Supply Chain Future: Anticipating the unknown
New markets, rising energy prices, growing raw materials shortages and mass individualisation are all widespread trends which will change the world we live in. The question facing businesses is, how can they prepare for developments which are as yet unknown? Scenario planning is one way of gaining insight into what the future may hold. Closing supply chain loops and creating flexible and transparent chains which operate at the right speed are possible response strategies.
By Marcel te Lindert
Little can be said with certainty about the future, apart from that the future is by definition uncertain and that it is getting closer all the time. Never before have companies been so uncertain about the future of the supply chains in which they operate.
So it should come as no surprise that major corporations around the world are turning to science for help in preparing for a future full of uncertainty. In the USA, the Massachusetts Institute of Technology (MIT) launched the Supply Chain 2020 project back in 2004. In Europe, meanwhile, IMD in Lausanne joined forces with the likes of Philips, Shell, Lego, Nestlé, Grundfoss, AP Maersk and Ceva Logistics in 2011 to set up the Value Chain 2020 project. And in Germany, the national logistics association Bundesvereinigung Logistik (BVL) decided to conduct its latest triennial study of new trends from a global rather than a national perspective.
In addition to private enterprises and scientists, governments are also trying to anticipate future developments. In the Netherlands, the government initiative ‘Top Team Logistics’ has issued advice aimed at helping the Dutch logistics sector to regain its position of excellence by 2020. The Dutch Council for the Environment and Infrastructure (RLI), an independent strategic advisory council for government and parliament, is now working on a study to place this advice in a longer-term perspective up to 2040. That gives rise to the question of how far into the future companies should want to look. “That varies from one company to the next. A company like Vopak, which produces storage tanks which last for 30 years, has to look that far ahead. The same goes for infrastructure, for example. A number of developments call for renewed consideration, such as city logistics for instance. If we don’t plan ahead, our cities will soon grind to a halt,” says Marike van Lier Lels, chair of the advisory committee.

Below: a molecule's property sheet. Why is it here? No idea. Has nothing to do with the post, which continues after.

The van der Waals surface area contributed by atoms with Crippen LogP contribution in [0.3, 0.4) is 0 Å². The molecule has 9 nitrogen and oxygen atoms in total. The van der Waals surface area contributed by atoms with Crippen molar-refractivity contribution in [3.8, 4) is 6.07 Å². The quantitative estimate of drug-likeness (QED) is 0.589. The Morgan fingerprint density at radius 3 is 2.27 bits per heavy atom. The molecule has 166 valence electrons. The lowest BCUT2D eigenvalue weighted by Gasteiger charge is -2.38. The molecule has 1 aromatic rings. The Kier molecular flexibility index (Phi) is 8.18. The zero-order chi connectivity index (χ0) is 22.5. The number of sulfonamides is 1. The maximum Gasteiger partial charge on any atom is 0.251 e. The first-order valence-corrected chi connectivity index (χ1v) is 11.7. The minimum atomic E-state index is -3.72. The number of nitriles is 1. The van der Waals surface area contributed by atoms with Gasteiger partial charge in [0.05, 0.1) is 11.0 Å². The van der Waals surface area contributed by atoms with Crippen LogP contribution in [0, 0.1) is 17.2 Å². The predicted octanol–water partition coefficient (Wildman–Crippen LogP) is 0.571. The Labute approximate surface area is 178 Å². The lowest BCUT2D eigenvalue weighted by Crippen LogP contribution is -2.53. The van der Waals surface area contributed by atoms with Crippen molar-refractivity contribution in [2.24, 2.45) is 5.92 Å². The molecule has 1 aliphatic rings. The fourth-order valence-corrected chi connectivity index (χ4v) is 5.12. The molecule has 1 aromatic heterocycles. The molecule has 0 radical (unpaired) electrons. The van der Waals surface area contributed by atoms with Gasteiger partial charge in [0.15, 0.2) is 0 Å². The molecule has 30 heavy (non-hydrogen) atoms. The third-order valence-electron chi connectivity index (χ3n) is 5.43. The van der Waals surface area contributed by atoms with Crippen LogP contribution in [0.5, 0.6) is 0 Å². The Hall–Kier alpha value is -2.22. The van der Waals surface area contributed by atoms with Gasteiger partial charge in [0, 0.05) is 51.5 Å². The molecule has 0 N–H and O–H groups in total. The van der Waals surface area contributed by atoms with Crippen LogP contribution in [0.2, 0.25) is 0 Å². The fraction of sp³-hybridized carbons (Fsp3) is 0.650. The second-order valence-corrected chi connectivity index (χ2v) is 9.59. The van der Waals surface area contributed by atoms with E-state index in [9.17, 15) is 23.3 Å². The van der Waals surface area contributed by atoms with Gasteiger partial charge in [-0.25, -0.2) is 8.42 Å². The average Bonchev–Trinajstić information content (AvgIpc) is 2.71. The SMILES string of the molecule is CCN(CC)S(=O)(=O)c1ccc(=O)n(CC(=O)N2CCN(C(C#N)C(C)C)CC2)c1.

Value Chain 2020 project
Most studies conducted by scientists and consultants have a shorter horizon of around five to ten years. “Five years is too close, 20 years is too far off,” claims Arjan van Weele, professor of purchasing & supply management at the TU Eindhoven.
Van Weele heads up the Value Chain 2020 project together with Carlos Cordon, professor of supply chain management at IMD. He is particularly interested in the cultural sea change facing purchasers. Over the past 50 years, companies have been increasingly focusing on their core business, leading them to divest non-core activities. “As a result, companies have become increasingly dependent on each other, making supply chains extremely difficult to manage. At the same time, the importance of the purchasing function has grown tremendously. Purchasers have achieved impressive cost savings, but have one major disadvantage: their excessive cost focus, which does the world – and in the long term the company itself – no favours. Purchasers must learn to evaluate suppliers based on the amount of value they add. This paradigm shift is underway, although it is proving very difficult for companies to find ways of giving it shape.”
While most studies are focused on analysing global trends and researching their implications for supply chains, that does not go far enough for Roberto Perez-Franco from the Supply Chain 2020 project. “We can of course identify a number of global trends such as the growing population, rising energy prices, climate change and the increasing scarcity of water, food and other natural resources,” states Perez-Franco.